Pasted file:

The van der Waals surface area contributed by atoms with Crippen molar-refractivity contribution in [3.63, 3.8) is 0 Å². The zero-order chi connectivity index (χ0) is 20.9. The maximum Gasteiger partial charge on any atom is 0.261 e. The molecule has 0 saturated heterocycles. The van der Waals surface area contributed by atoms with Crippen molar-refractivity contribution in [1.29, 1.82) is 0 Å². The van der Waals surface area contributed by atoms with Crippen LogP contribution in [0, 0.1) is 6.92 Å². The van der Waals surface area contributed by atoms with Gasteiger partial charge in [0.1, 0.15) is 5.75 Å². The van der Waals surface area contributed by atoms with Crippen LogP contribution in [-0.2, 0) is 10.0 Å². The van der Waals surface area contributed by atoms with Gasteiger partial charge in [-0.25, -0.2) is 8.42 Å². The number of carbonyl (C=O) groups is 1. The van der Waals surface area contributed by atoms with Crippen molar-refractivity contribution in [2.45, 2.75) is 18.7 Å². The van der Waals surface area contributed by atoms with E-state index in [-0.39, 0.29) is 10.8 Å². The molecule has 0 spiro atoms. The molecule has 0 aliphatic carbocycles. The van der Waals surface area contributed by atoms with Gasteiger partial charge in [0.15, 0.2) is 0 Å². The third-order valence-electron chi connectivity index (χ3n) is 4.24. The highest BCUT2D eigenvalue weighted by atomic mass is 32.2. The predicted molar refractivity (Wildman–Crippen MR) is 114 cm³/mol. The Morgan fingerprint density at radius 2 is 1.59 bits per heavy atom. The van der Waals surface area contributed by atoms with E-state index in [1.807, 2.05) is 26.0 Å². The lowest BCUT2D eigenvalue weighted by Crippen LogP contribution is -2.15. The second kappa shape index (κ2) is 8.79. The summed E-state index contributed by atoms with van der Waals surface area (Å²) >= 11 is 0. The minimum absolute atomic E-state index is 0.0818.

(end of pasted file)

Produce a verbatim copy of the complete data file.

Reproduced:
The van der Waals surface area contributed by atoms with Crippen molar-refractivity contribution in [3.63, 3.8) is 0 Å². The zero-order chi connectivity index (χ0) is 20.9. The maximum Gasteiger partial charge on any atom is 0.261 e. The molecule has 0 saturated heterocycles. The van der Waals surface area contributed by atoms with Crippen molar-refractivity contribution in [1.29, 1.82) is 0 Å². The van der Waals surface area contributed by atoms with Crippen LogP contribution in [0, 0.1) is 6.92 Å². The van der Waals surface area contributed by atoms with Gasteiger partial charge in [0.1, 0.15) is 5.75 Å². The van der Waals surface area contributed by atoms with Crippen LogP contribution in [-0.2, 0) is 10.0 Å². The van der Waals surface area contributed by atoms with Gasteiger partial charge in [-0.25, -0.2) is 8.42 Å². The number of carbonyl (C=O) groups is 1. The van der Waals surface area contributed by atoms with Crippen molar-refractivity contribution in [2.45, 2.75) is 18.7 Å². The van der Waals surface area contributed by atoms with E-state index in [-0.39, 0.29) is 10.8 Å². The molecule has 0 spiro atoms. The molecule has 0 aliphatic carbocycles. The van der Waals surface area contributed by atoms with Gasteiger partial charge in [0.15, 0.2) is 0 Å². The third-order valence-electron chi connectivity index (χ3n) is 4.24. The highest BCUT2D eigenvalue weighted by atomic mass is 32.2. The predicted molar refractivity (Wildman–Crippen MR) is 114 cm³/mol. The Morgan fingerprint density at radius 2 is 1.59 bits per heavy atom. The van der Waals surface area contributed by atoms with E-state index in [1.807, 2.05) is 26.0 Å². The lowest BCUT2D eigenvalue weighted by Crippen LogP contribution is -2.15. The second kappa shape index (κ2) is 8.79. The summed E-state index contributed by atoms with van der Waals surface area (Å²) >= 11 is 0. The minimum absolute atomic E-state index is 0.0818.